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A New Way of Measuring Poverty in India

According to Strategic Foresight Group Asian Horizons (SFGAH), a report given to the Planning Commission of India in December 2009 "recommended a new method, where the present national urban poverty line is taken as the basis for estimating every other poverty line in the country. According to experts, the new poverty line would factor in not just food requirements, but also those of education and healthcare that are important basic needs. Therefore, using this method in 2004-05 the percentage of poor was estimated as 41.8% in rural areas and 25.7% in urban areas. Even such a small upward revision of the poverty line, i.e. a net increase of 13% in rural poverty alone, for the 2004-05 period, would render about a 100 million new persons ―poor. While these people were already living impoverished lives, if the new method is adopted, the government would be able to term these people as poor, and therefore accord them with benefits from the Public Distribution System as well as from various government welfare programmes."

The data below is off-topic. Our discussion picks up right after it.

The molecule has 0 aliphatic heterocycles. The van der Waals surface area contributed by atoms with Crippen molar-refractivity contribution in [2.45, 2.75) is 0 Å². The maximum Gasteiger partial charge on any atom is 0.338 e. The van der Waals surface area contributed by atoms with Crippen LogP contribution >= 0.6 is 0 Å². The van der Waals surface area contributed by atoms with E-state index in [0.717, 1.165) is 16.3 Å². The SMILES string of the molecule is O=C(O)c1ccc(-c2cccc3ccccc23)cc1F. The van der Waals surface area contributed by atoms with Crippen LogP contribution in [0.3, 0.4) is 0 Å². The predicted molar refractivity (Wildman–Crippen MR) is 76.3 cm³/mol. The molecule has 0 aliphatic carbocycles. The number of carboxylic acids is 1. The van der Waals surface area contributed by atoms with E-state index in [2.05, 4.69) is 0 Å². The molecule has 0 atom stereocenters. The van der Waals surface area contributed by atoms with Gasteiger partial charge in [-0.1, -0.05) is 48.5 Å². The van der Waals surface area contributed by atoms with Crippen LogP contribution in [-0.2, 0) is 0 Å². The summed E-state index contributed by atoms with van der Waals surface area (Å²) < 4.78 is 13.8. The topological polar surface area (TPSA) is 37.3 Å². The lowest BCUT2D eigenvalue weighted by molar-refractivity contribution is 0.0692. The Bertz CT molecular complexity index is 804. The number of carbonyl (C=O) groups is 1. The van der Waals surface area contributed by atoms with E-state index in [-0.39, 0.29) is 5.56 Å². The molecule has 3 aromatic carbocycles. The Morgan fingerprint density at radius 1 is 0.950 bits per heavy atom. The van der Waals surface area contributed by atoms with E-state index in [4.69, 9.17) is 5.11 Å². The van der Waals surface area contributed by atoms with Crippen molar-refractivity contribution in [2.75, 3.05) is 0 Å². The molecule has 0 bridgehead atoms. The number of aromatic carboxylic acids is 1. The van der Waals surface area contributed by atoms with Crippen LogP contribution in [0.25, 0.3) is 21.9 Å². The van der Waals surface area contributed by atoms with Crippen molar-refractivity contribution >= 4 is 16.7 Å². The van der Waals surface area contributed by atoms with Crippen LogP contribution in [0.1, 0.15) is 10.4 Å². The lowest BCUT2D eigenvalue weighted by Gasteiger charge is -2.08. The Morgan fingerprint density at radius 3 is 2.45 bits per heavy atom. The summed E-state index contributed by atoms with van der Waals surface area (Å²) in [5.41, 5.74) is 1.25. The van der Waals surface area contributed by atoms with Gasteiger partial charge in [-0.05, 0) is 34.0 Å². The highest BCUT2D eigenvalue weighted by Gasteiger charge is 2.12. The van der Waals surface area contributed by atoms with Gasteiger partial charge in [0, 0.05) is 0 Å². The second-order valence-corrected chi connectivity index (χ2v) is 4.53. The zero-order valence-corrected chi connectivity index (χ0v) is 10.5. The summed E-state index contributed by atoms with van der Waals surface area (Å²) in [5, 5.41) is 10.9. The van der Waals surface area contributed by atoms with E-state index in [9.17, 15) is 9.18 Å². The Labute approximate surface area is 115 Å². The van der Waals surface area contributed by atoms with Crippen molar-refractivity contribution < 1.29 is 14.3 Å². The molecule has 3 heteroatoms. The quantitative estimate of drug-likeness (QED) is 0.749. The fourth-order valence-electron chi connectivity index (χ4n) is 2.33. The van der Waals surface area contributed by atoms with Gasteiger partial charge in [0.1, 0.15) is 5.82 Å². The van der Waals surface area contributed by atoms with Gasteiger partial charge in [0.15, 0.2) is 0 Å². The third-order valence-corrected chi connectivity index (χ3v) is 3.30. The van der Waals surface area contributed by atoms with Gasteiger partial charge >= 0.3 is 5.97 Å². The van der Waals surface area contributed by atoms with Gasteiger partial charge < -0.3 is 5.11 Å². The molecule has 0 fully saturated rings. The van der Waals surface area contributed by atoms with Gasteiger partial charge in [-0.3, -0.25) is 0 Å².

Implications from SFGAH:
SFGAH implies that, despite the huge potential change this could represent, it's not so easily implemented.
"This new method of calculating poverty is unlikely to come into effect immediately. It is likely that many more public policy experts, as well as officers of the government of India will have to weigh in with political and budgetary concerns before such a sweeping change is put into place."

Implications from IFTF:
In addressing poverty, it is crucial to accurately identify impoverished populations. It’s essential to frequently re-examine traditional definitions of poverty by assessing the amount of money it takes for individuals and families to lead happy, healthy and fulfilling lives.

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Sources:

Strategic Foresight Group Asian Horizons March 2010, page 2
http://newsletters.clearsignals.org/SFG_Mar2010#page=2